Have you tried new the Independent Digital Edition apps?
ebooksA special investigation by Andy McSmith
Arts and Entertainment
musicOfficial chart could be moved to accommodate Friday international release day
Wes Brown is sent-off
Italy celebrate scoring their second try
six nations
Glenn Murray celebrates scoring against West Ham
footballWest Ham 1 Crystal Palace 3
Arts and Entertainment
Drake continues to tease ahead of the release of his new album
Latest stories from i100
Have you tried new the Independent Digital Edition apps?
Independent Dating

By clicking 'Search' you
are agreeing to our
Terms of Use.

iJobs Job Widget
iJobs Media

Ashdown Group: Junior Business Systems Analyst - High Wycombe - £30,000

£25000 - £30000 per annum: Ashdown Group: Junior Business Systems Analyst role...

Guru Careers: Talent Manager

£30-35k (P/T - Pro Rata) + Benefits: Guru Careers: We are seeking an experienc...

Sauce Recruitment: New Media Marketing Manager - EMEA - Digital Distribution

£35000 - £45000 per annum + up to £45,000: Sauce Recruitment: The Internation...

Recruitment Genius: Marketing / PR / Social Media Executive

£25000 - £30000 per annum: Recruitment Genius: A thriving online media busines...

Day In a Page

The Last Word: For the good of the game: why on earth don’t we leave Fifa?

Michael Calvin's Last Word

For the good of the game: why on earth don’t we leave Fifa?
HIV pill: Scientists hail discovery of 'game-changer' that cuts the risk of infection among gay men by 86%

Scientists hail daily pill that protects against HIV infection

Breakthrough in battle against global scourge – but will the NHS pay for it?
How we must adjust our lifestyles to nature: Welcome to the 'Anthropocene', the human epoch

Time to play God

Welcome to the 'Anthropocene', the human epoch where we may need to redefine nature itself
MacGyver returns, but with a difference: Handyman hero of classic 1980s TV series to be recast as a woman

MacGyver returns, but with a difference

Handyman hero of classic 1980s TV series to be recast as a woman
Tunnel renaissance: Why cities are hiding roads down in the ground

Tunnel renaissance

Why cities are hiding roads underground
'Backstreet Boys - Show 'Em What You're Made Of': An affectionate look at five middle-aged men

Boys to men

The Backstreet Boys might be middle-aged, married and have dodgy knees, but a heartfelt documentary reveals they’re not going gently into pop’s good night
Crufts 2015: Should foreign dogs be allowed to compete?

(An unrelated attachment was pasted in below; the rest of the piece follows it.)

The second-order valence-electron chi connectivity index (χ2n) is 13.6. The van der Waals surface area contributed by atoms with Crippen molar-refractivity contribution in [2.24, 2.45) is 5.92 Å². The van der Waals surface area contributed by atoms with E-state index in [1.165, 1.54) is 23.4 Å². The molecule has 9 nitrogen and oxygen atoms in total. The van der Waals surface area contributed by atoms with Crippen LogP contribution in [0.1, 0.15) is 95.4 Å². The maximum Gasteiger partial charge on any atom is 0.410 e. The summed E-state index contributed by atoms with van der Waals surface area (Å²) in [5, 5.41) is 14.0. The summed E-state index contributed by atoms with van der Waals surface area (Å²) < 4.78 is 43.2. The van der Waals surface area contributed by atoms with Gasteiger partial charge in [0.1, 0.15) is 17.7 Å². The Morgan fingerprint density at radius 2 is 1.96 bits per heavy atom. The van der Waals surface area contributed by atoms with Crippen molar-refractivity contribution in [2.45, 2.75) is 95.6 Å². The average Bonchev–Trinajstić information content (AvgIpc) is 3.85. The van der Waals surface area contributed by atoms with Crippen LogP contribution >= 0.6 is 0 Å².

Crufts 2015

Should foreign dogs be allowed to compete?
10 best projectors

How to make your home cinema more cinematic: 10 best projectors

Want to recreate the big-screen experience in your sitting room? IndyBest sizes up gadgets to form your film-watching
Manchester City 1 Barcelona 2 player ratings: Luis Suarez? Lionel Messi? Joe Hart? Who was the star man?

Manchester City vs Barcelona player ratings

Luis Suarez? Lionel Messi? Joe Hart? Who was the star man at the Etihad?
Arsenal vs Monaco: Monaco - the making of Gunners' manager Arsene Wenger

Monaco: the making of Wenger

Jack Pitt-Brooke speaks to former players and learns the Frenchman’s man-management has always been one of his best skills
Cricket World Cup 2015: Chris Gayle - the West Indies' enigma lives up to his reputation

Chris Gayle: The West Indies' enigma

Some said the game's eternal rebel was washed up. As ever, he proved he writes the scripts by producing a blistering World Cup innings
In Ukraine a dark world of hybrid warfare and murky loyalties prevails

In Ukraine a dark world of hybrid warfare

This war in the shadows has been going on since the fall of Mr Yanukovych
'Birdman' and 'Bullets Over Broadway': Homage or plagiarism?

Homage or plagiarism?

'Birdman' shares much DNA with Woody Allen's 'Bullets Over Broadway'
Broadchurch ends as damp squib not even David Tennant can revive

A damp squib not even David Tennant can revive

Broadchurch, Series 2 finale, review
A Koi carp breeding pond, wall-mounted iPads and a bathroom with a 'wellness' shower: inside the mansion of Germany's 'Bishop of Bling'

Inside the mansion of Germany's 'Bishop of Bling'

A Koi carp breeding pond, wall-mounted iPads and a bathroom with a 'wellness' shower